The treatment of El Habash in this instance is very telling of Israel’s “peace partners,” especially in light of the refusal of his boss, PA leader Mahmoud Abbas, to himself issue a public condemnation of the Passover attack.

A group of Israeli lawmakers who visited Abbas during the Passover holiday insisted that he had privately condemned the killing of Baruch Mizrahi. But Abbas spokesman Nabil Abu Ruaineh later scrambled to correct those reports, insisting that while Abbas had spoken again violence in general, he had not specifically condemned the targeting of the Mizrahi family.

 

America Threatens Sanctions Against Palestinian Authority

America Threatens Sanctions Against Palestinian Authority

The Obama Administration threatened what could be described as diplomatic and economic sanctions against the Palestinians if their leader, Mahmoud Abbas, goes through with his own threat to dismantle the Palestinian Authority.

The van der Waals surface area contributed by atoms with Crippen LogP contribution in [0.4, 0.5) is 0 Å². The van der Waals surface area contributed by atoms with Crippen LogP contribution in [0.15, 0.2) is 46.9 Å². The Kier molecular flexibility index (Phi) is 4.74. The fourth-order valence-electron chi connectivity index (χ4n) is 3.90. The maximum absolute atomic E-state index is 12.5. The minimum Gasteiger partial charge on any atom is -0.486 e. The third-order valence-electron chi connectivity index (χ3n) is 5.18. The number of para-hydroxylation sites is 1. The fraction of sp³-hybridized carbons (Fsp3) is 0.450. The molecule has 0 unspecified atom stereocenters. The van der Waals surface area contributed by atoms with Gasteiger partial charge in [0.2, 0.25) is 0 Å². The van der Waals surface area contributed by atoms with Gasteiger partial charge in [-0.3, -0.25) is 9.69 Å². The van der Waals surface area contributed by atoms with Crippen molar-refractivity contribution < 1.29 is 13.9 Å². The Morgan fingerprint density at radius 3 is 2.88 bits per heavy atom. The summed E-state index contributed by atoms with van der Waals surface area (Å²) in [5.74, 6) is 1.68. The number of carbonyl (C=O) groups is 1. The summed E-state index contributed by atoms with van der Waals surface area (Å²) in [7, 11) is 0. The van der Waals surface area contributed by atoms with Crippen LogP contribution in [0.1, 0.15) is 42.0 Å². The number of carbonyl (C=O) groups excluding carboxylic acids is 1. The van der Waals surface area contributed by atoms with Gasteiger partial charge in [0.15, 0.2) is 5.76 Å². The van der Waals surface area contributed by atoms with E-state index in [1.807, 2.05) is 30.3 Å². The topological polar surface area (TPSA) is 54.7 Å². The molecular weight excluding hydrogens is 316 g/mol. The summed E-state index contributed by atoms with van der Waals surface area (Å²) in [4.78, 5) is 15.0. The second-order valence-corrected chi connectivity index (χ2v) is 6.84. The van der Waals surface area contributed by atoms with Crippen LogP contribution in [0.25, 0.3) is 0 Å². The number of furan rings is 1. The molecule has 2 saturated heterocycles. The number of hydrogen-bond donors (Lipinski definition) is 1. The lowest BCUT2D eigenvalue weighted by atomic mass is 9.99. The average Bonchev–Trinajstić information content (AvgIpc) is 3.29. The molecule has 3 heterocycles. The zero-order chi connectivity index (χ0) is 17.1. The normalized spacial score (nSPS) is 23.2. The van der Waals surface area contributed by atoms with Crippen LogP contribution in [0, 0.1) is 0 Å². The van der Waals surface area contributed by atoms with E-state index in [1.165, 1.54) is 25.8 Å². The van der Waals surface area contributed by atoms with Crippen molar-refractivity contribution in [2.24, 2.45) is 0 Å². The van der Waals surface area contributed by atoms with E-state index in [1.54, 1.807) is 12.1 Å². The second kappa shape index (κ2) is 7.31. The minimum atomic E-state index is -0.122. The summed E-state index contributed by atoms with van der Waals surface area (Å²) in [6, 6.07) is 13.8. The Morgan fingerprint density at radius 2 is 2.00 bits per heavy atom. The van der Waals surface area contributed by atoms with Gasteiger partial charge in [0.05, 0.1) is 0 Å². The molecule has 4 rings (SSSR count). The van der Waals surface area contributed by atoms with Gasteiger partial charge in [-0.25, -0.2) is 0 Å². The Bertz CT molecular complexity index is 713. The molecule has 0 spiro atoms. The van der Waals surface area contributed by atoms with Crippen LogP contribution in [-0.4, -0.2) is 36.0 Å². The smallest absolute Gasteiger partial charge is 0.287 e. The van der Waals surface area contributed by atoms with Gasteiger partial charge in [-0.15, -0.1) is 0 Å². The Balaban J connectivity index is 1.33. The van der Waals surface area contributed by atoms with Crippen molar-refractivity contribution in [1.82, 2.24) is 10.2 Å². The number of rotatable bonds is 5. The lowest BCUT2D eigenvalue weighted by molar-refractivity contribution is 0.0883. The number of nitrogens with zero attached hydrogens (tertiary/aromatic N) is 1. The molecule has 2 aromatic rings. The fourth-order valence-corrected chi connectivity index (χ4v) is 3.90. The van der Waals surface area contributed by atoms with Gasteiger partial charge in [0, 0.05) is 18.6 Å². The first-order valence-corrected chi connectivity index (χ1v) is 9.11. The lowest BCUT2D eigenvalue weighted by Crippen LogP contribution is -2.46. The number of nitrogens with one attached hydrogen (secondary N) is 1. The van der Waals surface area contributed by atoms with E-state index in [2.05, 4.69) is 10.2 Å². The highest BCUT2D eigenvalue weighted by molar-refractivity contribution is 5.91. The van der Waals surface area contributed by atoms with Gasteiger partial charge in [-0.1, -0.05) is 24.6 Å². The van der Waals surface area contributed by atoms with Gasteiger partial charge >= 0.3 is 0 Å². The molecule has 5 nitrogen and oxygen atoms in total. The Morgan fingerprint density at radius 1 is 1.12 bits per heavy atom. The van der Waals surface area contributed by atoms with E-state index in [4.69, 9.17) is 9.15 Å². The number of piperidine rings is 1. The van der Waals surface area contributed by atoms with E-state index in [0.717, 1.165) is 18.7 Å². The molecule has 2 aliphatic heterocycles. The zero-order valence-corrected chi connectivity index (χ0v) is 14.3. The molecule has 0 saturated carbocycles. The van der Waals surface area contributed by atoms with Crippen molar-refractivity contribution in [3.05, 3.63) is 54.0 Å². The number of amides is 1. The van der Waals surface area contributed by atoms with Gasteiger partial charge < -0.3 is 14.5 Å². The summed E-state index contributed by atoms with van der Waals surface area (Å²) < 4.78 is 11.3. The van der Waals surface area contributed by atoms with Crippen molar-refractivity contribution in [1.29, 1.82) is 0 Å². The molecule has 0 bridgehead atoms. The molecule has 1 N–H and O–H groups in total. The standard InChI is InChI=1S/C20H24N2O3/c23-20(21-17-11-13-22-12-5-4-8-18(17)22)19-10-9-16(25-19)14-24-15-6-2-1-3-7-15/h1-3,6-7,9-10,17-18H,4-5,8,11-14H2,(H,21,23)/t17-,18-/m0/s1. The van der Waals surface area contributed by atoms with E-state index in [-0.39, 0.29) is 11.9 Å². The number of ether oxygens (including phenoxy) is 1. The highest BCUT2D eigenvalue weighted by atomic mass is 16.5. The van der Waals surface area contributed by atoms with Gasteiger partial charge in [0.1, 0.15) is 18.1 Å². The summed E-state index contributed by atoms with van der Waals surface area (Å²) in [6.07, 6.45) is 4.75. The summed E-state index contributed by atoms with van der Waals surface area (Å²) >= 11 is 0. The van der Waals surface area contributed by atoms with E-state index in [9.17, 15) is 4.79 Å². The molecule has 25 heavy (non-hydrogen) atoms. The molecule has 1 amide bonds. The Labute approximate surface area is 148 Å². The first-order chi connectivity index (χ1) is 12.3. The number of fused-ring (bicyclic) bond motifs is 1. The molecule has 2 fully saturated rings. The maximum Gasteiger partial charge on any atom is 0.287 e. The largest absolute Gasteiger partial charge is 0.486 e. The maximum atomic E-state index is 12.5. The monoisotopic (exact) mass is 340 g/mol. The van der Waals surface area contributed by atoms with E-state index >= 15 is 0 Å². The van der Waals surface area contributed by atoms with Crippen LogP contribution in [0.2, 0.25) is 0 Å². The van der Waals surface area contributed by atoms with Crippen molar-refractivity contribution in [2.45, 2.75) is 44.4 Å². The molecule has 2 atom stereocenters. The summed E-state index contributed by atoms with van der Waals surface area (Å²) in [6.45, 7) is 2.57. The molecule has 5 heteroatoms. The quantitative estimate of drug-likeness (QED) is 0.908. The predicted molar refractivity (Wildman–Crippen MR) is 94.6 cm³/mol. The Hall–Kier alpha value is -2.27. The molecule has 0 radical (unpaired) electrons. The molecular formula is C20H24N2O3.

Abbas hinted at such a move in an interview last week with Egyptian media, complaining that Israel’s unwillingness to meet 100 percent of Palestinian demands meant a two-state solution was increasingly unlikely.

Over the weekend, Palestinian officials told Israeli media that Abbas and his senior aides were considering canceling the “Oslo Accords” and dismantling the Palestinian Authority, a move that would make Israel directly responsible for all Palestinian Arabs and dangerously tip local demographic figures.

It is not the first time Abbas has threatened to shut down the PA and cancel existing peace agreements with Israel.

“Of course [the PA disbanding] will have serious consequences,” US State Department spokesperson Jen Psaki told reporters. “Obviously, this is not in the interest of the Palestinian people, and all that has been achieved will be lost.”

Psaki continued by noting that “a great deal of effort has gone into building Palestinian institutions by Palestinians as well as the international community, and it would certainly not be in the interests of the Palestinian people for all of that to be lost. We - the United States - has put millions of dollars into this effort. It would obviously have very serious implications for our relationship, including our assistance going forward.”